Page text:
Good Modern Science Fiction

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getthatmarshmallow
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Re: Good Modern Science Fiction

Post by getthatmarshmallow » Fri Oct 11, 2019 11:30 am

LadyGeek wrote:
Thu May 30, 2019 7:39 pm
The Fall of Hyperion, by Dan Simmons. Book #2 of the "Hyperion Cantos" series picks up where the first book left off. I'm still enjoying the writing style; the plot holds my interest. Things are taking shape and I have no idea what's going to happen next.
The final books in the series aren't quite as good, but Fall is amazing.

I'll suggest The Broken Earth Trilogy by N.K. Jemisin. Fantastic world-building, and a distinctive style from many other writers.

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Re: Good Modern Science Fiction

Post by LadyGeek » Fri Oct 11, 2019 11:43 am

^^^ Thanks, I'll keep an eye on it. Currently, I'm on Book 15 in the Privateer Tales series by Jamie McFarlane. The series is getting a bit complacent, but it's keeping my interest. I ended up purchasing Books 12 - 17 and will finish out the series.
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rj342
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Re: Good Modern Science Fiction

Post by rj342 » Fri Oct 11, 2019 12:01 pm

getthatmarshmallow wrote:
Fri Oct 11, 2019 11:30 am
LadyGeek wrote:
Thu May 30, 2019 7:39 pm
The Fall of Hyperion, by Dan Simmons. Book #2 of the "Hyperion Cantos" series picks up where the first book left off. I'm still enjoying the writing style; the plot holds my interest. Things are taking shape and I have no idea what's going to happen next.
The final books in the series aren't quite as good, but Fall is amazing.

I'll suggest The Broken Earth Trilogy by N.K. Jemisin. Fantastic world-building, and a distinctive style from many other writers.
For some reason I never got around to reading Hyperion when it came out (in the late 80s?), although I was all over Bear, Benford, Brin, Card.
Other day it was on sale for Kindle for $1.99 so I grabbed it. Regarding 3rd and 4th books falling off in quality, is there a reasonable stopping point short of finishing all?

getthatmarshmallow
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Re: Good Modern Science Fiction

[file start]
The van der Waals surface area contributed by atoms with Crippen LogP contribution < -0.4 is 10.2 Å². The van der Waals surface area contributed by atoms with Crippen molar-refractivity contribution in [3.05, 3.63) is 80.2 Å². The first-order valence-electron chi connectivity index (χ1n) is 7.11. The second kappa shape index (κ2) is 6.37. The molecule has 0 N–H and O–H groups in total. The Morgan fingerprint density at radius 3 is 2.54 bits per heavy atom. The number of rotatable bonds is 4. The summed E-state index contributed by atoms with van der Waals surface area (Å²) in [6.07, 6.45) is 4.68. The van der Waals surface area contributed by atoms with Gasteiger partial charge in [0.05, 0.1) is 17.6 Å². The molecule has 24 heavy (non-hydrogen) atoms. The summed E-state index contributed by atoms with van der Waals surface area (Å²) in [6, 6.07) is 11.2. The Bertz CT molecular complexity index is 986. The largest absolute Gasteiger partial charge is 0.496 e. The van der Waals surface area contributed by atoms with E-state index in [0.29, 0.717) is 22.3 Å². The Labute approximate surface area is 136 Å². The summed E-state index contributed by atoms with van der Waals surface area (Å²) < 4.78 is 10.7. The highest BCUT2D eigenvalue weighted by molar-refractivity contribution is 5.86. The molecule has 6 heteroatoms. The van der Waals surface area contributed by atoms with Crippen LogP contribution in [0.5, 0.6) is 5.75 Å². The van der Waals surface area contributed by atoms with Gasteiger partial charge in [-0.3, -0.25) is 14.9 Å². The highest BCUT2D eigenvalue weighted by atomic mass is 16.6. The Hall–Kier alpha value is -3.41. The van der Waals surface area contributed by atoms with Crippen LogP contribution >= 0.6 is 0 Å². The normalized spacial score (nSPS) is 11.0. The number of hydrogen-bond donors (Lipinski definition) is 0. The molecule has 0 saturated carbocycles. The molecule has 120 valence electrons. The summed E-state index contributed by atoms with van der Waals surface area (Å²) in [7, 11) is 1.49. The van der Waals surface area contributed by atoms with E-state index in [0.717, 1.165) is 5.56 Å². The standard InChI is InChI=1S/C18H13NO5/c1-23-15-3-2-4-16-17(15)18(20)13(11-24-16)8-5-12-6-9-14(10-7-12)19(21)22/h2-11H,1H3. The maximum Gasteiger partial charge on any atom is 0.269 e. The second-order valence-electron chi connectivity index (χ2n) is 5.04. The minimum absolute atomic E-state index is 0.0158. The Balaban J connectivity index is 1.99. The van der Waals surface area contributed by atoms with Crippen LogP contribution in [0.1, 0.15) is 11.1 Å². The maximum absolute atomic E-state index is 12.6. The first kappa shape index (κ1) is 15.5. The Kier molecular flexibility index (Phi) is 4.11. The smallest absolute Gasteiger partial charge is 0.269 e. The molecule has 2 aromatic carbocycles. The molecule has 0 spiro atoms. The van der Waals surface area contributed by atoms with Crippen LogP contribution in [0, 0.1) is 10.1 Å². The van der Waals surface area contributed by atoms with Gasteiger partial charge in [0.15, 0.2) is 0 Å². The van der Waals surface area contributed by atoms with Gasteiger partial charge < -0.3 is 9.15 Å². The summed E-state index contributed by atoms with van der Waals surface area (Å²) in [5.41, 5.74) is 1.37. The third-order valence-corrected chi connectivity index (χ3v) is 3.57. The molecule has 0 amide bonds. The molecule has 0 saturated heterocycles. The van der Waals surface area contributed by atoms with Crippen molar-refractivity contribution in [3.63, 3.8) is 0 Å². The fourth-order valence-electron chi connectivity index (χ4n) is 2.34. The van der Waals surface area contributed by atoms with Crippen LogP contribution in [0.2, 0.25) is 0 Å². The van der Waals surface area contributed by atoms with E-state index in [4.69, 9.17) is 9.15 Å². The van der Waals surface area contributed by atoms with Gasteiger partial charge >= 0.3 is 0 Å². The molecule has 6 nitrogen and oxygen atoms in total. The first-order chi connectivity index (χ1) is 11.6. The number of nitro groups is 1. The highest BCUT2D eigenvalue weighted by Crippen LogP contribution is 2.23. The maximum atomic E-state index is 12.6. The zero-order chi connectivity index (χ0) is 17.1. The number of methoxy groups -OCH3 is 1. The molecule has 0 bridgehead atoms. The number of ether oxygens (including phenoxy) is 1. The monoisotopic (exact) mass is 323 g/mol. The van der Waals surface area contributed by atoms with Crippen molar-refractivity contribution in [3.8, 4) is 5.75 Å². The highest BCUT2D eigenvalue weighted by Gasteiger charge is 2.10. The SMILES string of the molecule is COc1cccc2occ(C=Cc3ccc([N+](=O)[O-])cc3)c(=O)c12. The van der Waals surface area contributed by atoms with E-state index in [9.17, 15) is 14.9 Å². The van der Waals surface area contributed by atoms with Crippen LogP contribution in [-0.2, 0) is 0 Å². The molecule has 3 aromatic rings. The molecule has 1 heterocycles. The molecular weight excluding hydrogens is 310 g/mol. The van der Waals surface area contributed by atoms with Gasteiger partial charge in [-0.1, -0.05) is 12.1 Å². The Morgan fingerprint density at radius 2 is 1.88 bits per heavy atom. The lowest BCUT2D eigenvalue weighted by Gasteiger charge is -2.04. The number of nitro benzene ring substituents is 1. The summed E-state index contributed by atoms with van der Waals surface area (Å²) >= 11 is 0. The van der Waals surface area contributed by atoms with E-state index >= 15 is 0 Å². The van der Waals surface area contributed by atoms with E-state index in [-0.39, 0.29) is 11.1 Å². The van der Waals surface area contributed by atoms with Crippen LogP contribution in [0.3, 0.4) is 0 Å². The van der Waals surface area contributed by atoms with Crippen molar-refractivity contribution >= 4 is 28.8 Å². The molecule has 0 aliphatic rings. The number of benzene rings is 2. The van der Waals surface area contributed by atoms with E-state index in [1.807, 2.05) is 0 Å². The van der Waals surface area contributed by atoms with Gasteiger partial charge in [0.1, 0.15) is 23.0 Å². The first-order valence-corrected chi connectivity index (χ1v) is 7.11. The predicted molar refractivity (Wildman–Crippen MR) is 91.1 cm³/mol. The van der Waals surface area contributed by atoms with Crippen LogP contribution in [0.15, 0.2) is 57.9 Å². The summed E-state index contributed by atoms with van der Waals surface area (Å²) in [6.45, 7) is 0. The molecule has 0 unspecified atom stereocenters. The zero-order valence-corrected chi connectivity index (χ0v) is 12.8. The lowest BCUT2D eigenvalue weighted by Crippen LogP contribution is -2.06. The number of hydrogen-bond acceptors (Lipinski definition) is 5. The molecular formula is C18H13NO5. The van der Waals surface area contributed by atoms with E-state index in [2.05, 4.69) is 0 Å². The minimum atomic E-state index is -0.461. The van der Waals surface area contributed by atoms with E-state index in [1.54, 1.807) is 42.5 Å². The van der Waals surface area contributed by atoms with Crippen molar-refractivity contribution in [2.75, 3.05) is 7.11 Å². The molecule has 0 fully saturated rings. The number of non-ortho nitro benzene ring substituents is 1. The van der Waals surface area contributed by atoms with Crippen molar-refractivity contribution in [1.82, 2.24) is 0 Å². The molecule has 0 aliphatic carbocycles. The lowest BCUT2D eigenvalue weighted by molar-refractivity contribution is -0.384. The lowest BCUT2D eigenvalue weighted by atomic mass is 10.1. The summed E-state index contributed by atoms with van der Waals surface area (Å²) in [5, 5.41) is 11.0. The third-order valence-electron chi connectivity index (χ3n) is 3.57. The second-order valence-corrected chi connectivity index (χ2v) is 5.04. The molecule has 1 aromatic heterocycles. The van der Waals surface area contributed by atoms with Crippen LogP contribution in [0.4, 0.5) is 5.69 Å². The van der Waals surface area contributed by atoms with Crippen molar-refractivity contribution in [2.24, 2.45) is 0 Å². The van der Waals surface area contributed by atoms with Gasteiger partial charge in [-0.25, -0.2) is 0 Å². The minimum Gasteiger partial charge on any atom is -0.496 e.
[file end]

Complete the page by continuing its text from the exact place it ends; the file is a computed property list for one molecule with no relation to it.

Post by getthatmarshmallow » Fri Oct 11, 2019 2:52 pm

rj342 wrote:
Fri Oct 11, 2019 12:01 pm
getthatmarshmallow wrote:
Fri Oct 11, 2019 11:30 am
LadyGeek wrote:
Thu May 30, 2019 7:39 pm
The Fall of Hyperion, by Dan Simmons. Book #2 of the "Hyperion Cantos" series picks up where the first book left off. I'm still enjoying the writing style; the plot holds my interest. Things are taking shape and I have no idea what's going to happen next.
The final books in the series aren't quite as good, but Fall is amazing.

I'll suggest The Broken Earth Trilogy by N.K. Jemisin. Fantastic world-building, and a distinctive style from many other writers.
For some reason I never got around to reading Hyperion when it came out (in the late 80s?), although I was all over Bear, Benford, Brin, Card.
Other day it was on sale for Kindle for $1.99 so I grabbed it. Regarding 3rd and 4th books falling off in quality, is there a reasonable stopping point short of finishing all?
The first and second make a complete unit. The third and fourth do, too, and they're not bad, but they are weaker in the manner of many sequels. The series is essentially two duologies (?) in the same universe. The first book is still one of my favorite sci-fi books (I don't know when it came out by I read it in the late 90s in college.)

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Re: Good Modern Science Fiction

Post by Kagord » Fri Oct 11, 2019 2:54 pm

Mentioned before, fantasy, but if you like sci-fi, you'll probably like like these, 1st one is awesome:

Name of the Wind, Patrick Rothfuss (like RR Martin, may never finish the darn series, but hey, Brandon can always finish it as a backup)
Mistborn Trilogy, Brandon Sanderson (more of a fun read, and you can watch his BYU lectures on Youtube)

I've read most of Simmons.

rj342
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Re: Good Modern Science Fiction

Post by rj342 » Fri Oct 11, 2019 3:42 pm

getthatmarshmallow wrote:
Fri Oct 11, 2019 2:52 pm
rj342 wrote:
Fri Oct 11, 2019 12:01 pm
getthatmarshmallow wrote:
Fri Oct 11, 2019 11:30 am
LadyGeek wrote:
Thu May 30, 2019 7:39 pm
The Fall of Hyperion, by Dan Simmons. Book #2 of the "Hyperion Cantos" series picks up where the first book left off. I'm still enjoying the writing style; the plot holds my interest. Things are taking shape and I have no idea what's going to happen next.
The final books in the series aren't quite as good, but Fall is amazing.

I'll suggest The Broken Earth Trilogy by N.K. Jemisin. Fantastic world-building, and a distinctive style from many other writers.
For some reason I never got around to reading Hyperion when it came out (in the late 80s?), although I was all over Bear, Benford, Brin, Card.
Other day it was on sale for Kindle for $1.99 so I grabbed it. Regarding 3rd and 4th books falling off in quality, is there a reasonable stopping point short of finishing all?